Experience, energy makes Martin a unique driver
Mark Martin brings a unique combination to racing.
He's a tenacious and classy racer on the track but also a detail-oriented guy off of it. He's a veteran of the sport who brings a wealth of knowledge to any group and a man profoundly committed to helping other drivers make inroads into the sport.
On top of it all, he's a pure talent who has shown the ability to adapt to the increasingly aggressive and competitive world of NASCAR Sprint Cup racing over the years.
This year, that combination of talents netted Martin his fifth runner-up finish in the Cup series and five wins in his debut season with Hendrick Motorsports. He and his Alan Gustafson-led team gained momentum over the course of the year, led the standings during the Chase for the Sprint Cup and was the only outfit mathematically capable of challenging teammate Jimmie Johnson in the season finale.
It's clear the impact going to Hendrick has had on Martin. After two years of part-time racing, he was rejuvenated and showed an enthusiasm for the sport belying his almost 30 years of competition. Martin, 50, gained new life in the sport.
What may be less obvious is the impact he had on Hendrick Motorsports - and how that played into both this year's championship race and his future role in the organization.
Not only are Hendrick crew chiefs Gustafson and Chad Knaus, who won his fourth consecutive NASCAR Sprint Cup title with Johnson, childhood fans of Martin, but they also seem thrilled to be working with him this season. They are pleased with the overall performance gains of the No. 5 team this season, and they are also impressed with the way Martin has helped the entire organization raise its level of competition.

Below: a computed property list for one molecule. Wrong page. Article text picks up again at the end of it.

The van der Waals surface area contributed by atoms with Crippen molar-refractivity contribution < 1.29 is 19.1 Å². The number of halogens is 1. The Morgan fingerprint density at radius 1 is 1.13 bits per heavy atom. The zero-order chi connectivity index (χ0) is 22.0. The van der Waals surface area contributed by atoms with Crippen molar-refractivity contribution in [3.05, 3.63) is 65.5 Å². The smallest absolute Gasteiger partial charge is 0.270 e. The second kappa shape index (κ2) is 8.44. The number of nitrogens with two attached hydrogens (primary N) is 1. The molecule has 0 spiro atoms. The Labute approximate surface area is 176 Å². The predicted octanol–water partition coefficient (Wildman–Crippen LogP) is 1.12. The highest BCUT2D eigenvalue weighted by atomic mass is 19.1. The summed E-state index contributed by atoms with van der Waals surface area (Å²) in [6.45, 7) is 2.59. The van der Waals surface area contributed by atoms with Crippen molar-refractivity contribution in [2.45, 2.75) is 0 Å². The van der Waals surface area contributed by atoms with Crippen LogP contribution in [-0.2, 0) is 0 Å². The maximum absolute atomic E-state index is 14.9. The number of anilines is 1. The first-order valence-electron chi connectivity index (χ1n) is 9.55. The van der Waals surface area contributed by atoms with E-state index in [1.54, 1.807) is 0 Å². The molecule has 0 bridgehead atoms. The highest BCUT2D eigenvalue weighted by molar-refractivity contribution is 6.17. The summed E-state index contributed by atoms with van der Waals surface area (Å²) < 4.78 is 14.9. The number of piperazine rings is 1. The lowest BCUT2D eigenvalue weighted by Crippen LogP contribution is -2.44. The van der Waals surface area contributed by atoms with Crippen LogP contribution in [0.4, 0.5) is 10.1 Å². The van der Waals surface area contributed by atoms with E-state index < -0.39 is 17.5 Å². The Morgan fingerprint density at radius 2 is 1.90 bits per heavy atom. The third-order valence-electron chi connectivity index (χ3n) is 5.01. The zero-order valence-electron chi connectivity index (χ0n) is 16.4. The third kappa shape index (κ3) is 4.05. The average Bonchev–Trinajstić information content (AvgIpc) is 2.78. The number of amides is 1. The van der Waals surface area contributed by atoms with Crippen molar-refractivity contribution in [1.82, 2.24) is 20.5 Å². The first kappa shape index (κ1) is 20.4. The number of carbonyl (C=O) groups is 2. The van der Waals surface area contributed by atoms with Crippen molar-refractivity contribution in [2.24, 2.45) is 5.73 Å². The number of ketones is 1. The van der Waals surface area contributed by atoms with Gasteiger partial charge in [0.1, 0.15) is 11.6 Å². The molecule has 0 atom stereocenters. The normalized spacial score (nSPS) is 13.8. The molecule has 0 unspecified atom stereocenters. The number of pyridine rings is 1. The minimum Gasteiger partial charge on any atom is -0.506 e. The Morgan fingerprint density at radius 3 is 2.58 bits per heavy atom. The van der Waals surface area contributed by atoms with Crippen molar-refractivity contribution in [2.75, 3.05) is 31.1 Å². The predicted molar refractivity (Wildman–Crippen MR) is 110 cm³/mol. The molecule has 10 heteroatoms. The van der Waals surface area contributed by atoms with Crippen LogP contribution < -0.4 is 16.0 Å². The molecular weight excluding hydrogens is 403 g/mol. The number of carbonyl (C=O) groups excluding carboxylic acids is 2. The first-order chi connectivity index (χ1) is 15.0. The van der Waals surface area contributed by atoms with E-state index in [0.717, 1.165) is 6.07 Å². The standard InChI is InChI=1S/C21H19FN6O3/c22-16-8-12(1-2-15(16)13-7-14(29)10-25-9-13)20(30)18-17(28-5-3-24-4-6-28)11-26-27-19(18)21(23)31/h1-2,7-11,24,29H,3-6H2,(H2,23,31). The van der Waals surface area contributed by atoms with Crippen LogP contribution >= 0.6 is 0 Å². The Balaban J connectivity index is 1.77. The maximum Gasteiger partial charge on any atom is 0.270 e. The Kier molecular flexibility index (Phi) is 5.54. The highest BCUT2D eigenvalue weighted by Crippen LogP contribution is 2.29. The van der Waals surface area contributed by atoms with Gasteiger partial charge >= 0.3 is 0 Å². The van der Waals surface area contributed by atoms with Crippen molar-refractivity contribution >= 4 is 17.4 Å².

Already among the top organizations in the sport, Hendrick reached new heights this season as Johnson won the title and Martin and Jeff Gordon took the next two spots for the first sweep ever of the top three positions.
Part of that success, and the promise for 2010, comes from the philosophies Martin has woven into the team.
He has found a way to perhaps get even more valuable information and input from four-time champions Johnson and Gordon.
"I think he brings great experience, not only from a motorsports side of things but life experiences," Knaus says. "Obviously he's older than we are, so he's done more, and he has experienced more things. He really pulls good information out of the other drivers. It's real easy, especially with what we've got going on now with different tires, and obviously we hate to compare cars still, but with this car that we've got, there's only so much you can do to it before the driver just has to say that's about as good as it's going to be, and I have to go through with it and drive it.
"And I think when we get together with Mark as a group, a lot of the drivers will come in discouraged and be just like, 'Man, that's all I've got,' or even Mark could possibly do that. What ends up happening is they start to discuss it, and they're like, wow, that's what my car is doing, too, and they start to feed off of that, and then Mark starts to influence those guys, just like, you know, 'Guys, we can get through this; we can do this.'"
Knaus says that Martin has a way to not only put a positive spin on things but also to make it clear that everything is merely a step in the process.
In racing, one is never done with anything - there are always improvements to be made. Martin embraces that philosophy and encourages others to do the same.